Environmental regulations and competitiveness: evidence based on Chinese firm data

This paper provides empirical evidence in support of the Porter hypothesis that tighter environmental regulations can increase productivity under certain circumstances. It builds on a theoretical model in which environmental regulations induce firms to adopt more efficient technologies. Using Chinese firm-level data covering a ten-year period, the empirical study examines the effects of two specific policy instruments - the pollution levy and regulatory standards - on firm productivity. It finds a bell-shaped relationship between pollution levies and the total factor productivity of firms, indicating that an increase in the pollution levy rate can be associated with higher productivity. In addition, the study investigates the effect of pollution emission standards on firm productivity and identifies an initial negative effect which diminishes after a period of two to three years.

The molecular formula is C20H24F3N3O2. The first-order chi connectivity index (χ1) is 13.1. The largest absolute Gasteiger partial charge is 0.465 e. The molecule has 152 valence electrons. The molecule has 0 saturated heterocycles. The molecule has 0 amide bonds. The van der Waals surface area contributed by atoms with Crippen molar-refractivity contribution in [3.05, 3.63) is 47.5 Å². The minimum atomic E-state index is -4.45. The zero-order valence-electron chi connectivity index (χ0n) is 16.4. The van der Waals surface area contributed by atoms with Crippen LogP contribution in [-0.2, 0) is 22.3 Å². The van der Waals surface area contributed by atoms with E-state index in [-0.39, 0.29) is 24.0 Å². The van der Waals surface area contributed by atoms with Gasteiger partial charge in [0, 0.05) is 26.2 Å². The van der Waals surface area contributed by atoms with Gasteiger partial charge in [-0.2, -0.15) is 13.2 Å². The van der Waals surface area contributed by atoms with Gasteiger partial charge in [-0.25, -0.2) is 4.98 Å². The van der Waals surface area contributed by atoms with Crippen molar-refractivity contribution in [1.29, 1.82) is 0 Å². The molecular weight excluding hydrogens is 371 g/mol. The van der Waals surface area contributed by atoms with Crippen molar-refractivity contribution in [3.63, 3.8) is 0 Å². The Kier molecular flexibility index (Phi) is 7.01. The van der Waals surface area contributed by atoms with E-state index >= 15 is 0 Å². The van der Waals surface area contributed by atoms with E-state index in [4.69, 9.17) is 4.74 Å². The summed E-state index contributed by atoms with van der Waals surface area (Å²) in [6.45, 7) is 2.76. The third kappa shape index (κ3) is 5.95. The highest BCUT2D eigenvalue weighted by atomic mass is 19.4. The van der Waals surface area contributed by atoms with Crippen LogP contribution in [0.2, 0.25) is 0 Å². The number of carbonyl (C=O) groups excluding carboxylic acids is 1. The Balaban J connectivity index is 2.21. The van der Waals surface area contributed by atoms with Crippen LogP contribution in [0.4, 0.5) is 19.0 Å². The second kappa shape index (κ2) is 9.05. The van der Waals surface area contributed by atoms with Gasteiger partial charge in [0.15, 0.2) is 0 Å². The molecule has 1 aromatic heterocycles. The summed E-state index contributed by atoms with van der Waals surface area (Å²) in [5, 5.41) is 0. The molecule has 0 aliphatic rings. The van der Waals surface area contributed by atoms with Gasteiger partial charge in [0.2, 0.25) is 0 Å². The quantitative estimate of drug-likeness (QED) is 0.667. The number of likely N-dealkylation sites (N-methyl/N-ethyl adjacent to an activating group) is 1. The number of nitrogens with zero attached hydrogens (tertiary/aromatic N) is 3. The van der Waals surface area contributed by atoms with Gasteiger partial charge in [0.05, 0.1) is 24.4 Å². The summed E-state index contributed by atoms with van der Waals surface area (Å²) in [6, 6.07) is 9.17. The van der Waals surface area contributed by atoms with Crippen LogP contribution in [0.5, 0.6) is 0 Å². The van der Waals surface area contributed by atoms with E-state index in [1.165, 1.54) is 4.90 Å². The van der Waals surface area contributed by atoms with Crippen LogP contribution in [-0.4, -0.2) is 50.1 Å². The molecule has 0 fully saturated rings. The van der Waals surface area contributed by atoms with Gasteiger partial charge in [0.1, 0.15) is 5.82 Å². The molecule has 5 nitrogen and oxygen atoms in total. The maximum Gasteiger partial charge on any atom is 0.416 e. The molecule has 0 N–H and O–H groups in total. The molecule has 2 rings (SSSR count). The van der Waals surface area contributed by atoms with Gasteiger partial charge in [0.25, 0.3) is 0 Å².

Publication infos:
Geneva, The Graduate Institute of International and Development Studies, Centre for International Environmental Studies, 2016
Publication year:
Number of pages:
58 p.
CIES research paper ; no. 47

 Record created 2017-03-10, last modified 2018-01-28

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